Absolutely GAA GAA

As I have become more involved in the regimes and routines of my childrens’ lives I have had a chance to compare and contrast them with my own formative years. One of the things that really stands out for me is the huge jump in standards when it comes to underage GAA.

I was part of a fairly decent underage team in Clontarf back in the day. We didn’t produce any Dubs but we were always close to the top of the North Dublin league at under-10, under-11 and under-12 level. I can remember some epic battles on the pitches of St Anne’s against St Vincent’s and Fingallians, who were our main rivals at the time. But the thing is I didn’t start training until I was in third class, I can specifically remember the excitement of signing up to play in the prefab classroom in Belgrove (probably while shivering). And that was just gaelic football, I didn’t start hurling for another year or two. My eldest, Aaron, is now in third class and he already has well over a hundred training sessions under his belt in both codes. I can only wonder what type of player I could have been with that amount of tutelage, probably swinging points over with my weaker left boot from underneath the Hogan Stand, bringing success after success to the Dubs in those barren years between 1995 and 2011 (my peak athletic years) instead of trundling out playing substandard rugby at a substandard level on substandard pitches across the southside of Dublin. But hey I’m not bitter!

Anyway back to the kids, Aaron currently  has training twice a week and a match at the weekend, a routine which Lochlan (age 7) has now also begun. Oscar (6) is still at the “nursery” so it’s just Saturday mornings for him, although with a 9.30am start this can often be the biggest chore of the weekend. As for Ella (2) for the moment she can only chase after many of the spare footballs which seem to inhabit our house and are constantly spawning new offspring! Goodness knows how Niki and I will manage when all four of them are into the matches and training sequence. Even now we are often faced with a “2 into 3 doesn’t go” situation on Saturday mornings particularly as some Na Fianna home matches are played at Collinstown out by the airport which is c. 6km away and involves crossing the M50 which isn’t really appropriate by scooter (and I’m sorry for even suggesting it!)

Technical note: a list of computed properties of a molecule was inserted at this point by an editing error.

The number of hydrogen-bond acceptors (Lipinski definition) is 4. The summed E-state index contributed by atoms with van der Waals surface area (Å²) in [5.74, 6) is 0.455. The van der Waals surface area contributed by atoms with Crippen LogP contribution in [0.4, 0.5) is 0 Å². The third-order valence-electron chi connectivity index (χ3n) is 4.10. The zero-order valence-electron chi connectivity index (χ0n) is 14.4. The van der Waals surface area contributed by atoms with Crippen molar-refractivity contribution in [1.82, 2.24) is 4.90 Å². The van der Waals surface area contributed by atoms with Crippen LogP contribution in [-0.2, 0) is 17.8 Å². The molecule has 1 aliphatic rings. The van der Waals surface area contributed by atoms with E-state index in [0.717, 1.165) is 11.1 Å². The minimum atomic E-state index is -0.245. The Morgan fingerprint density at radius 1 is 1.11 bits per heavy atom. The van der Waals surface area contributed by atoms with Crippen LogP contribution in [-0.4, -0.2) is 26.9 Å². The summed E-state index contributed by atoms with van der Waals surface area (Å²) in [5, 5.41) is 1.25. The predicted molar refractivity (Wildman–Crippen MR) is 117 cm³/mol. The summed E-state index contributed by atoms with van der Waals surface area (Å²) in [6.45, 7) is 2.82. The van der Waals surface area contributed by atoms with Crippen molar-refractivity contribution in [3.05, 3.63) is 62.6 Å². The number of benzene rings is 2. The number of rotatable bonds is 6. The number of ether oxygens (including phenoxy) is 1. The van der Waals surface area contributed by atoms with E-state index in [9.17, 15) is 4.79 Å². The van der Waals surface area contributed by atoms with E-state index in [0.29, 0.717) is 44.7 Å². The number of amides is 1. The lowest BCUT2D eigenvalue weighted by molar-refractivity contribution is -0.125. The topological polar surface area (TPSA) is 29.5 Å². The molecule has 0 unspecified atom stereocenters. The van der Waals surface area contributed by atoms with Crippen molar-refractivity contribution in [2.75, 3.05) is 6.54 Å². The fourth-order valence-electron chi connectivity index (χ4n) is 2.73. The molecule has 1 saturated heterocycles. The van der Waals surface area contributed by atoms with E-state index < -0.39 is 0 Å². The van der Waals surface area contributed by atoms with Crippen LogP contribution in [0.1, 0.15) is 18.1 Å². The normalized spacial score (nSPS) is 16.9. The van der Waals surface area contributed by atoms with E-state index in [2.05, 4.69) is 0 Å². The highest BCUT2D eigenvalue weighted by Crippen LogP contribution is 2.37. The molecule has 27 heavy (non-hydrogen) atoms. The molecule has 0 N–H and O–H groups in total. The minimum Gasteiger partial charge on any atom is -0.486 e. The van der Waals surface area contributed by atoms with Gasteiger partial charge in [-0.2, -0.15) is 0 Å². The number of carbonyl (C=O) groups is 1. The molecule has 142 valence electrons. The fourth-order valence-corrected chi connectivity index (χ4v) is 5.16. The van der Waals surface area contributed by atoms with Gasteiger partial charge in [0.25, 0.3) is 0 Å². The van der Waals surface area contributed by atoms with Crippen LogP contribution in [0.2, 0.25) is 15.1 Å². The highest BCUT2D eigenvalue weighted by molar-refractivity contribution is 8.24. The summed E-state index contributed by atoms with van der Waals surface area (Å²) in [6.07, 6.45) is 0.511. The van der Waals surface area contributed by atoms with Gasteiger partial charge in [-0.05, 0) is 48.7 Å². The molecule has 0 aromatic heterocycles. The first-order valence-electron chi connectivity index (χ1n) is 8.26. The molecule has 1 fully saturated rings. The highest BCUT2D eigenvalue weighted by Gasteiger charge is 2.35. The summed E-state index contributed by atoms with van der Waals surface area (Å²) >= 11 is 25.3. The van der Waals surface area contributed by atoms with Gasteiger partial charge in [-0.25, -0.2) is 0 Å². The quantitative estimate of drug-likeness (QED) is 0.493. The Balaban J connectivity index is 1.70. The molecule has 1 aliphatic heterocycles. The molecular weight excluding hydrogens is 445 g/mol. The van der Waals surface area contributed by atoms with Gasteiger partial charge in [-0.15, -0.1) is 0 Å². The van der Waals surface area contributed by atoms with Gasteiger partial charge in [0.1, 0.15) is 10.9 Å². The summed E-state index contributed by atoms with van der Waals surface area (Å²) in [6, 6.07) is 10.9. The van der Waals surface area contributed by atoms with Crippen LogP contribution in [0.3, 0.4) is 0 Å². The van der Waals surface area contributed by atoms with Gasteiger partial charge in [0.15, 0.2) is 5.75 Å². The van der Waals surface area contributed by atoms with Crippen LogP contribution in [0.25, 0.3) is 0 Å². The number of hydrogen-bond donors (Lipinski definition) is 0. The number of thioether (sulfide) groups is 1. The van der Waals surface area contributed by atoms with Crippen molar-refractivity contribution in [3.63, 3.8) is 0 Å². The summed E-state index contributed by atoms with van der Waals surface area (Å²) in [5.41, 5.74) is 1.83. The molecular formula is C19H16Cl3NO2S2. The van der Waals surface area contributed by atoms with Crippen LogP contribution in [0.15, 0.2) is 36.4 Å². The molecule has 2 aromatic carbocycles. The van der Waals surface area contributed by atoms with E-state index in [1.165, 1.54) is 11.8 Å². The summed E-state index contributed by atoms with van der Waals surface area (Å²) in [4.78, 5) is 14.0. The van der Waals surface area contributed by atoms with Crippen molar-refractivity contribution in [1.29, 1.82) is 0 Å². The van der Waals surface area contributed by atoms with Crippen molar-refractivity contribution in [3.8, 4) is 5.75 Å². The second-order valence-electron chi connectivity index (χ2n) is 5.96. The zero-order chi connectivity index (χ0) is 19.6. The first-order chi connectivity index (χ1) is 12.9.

I must of course say that I have nothing but admiration for the Na Fianna club and the countless mentors that make all the training and matches possible. Everything is organised with precision, from the fixture list right down to the countless training routines aimed at developing skills in a fun and enjoyable way. The sight of 200-300 kids down at Mobhi Road every Saturday morning is a wonder and it will never fail to impress me (even if occasionally I have to sneak back to the warmth of my car to allow me to regain some feeling in my fingers and toes). I have so far managed to evade the lure of the mentor siren song purely because I have always had a younger child hanging on to my ankles when the call for new blood has gone out. That’s not to say that I don’t give advice or the odd piece of constructive criticism when I am on the sideline. This generally gets aimed at Aaron who I try to control like one of my PS4 minions on FIFA or Madden. I’m not sure he appreciates my strategic know-how as I encourage him to make another dummy run to the right before spinning back to the centre. I can remember one windy day down at the pitches by Malahide Castle where he told me in no uncertain terms to keep quiet so that he could concentrate on his own game. This seemed to cause much merriment not only on the opposing sidelines but also on our own! Who can blame me for being enthusiastic!

I get my exuberance for such matters from my Dad who was never afraid to voice his opinion on the rights and / or wrongs of a situation in any of the many matches we attended over the years (mainly in Croke Park). Occasionally this good natured banter on the topic of why it was unfair for a Meathman (for it was usually a Meathman) to attempt to clothes-line the nearest Dub would spill over into something more heated but it never got out of hand. Well at least that was until we went to the 1984 FAI cup final replay in Tolka Park between Shamrock Rovers and UCD. I can remember sensing that the atmosphere was a little more edgy than anything I was used to and my Dad being an alumni of UCD was proudly showing his colours much to the annoyance of most of those in attendance in the old ground. My abiding memory is of me tugging at my Dad’s sleeve, pleading with him to sit down as he celebrated UCD scoring the winner. I was very aware that we weren’t in the Cusack Stand anymore!


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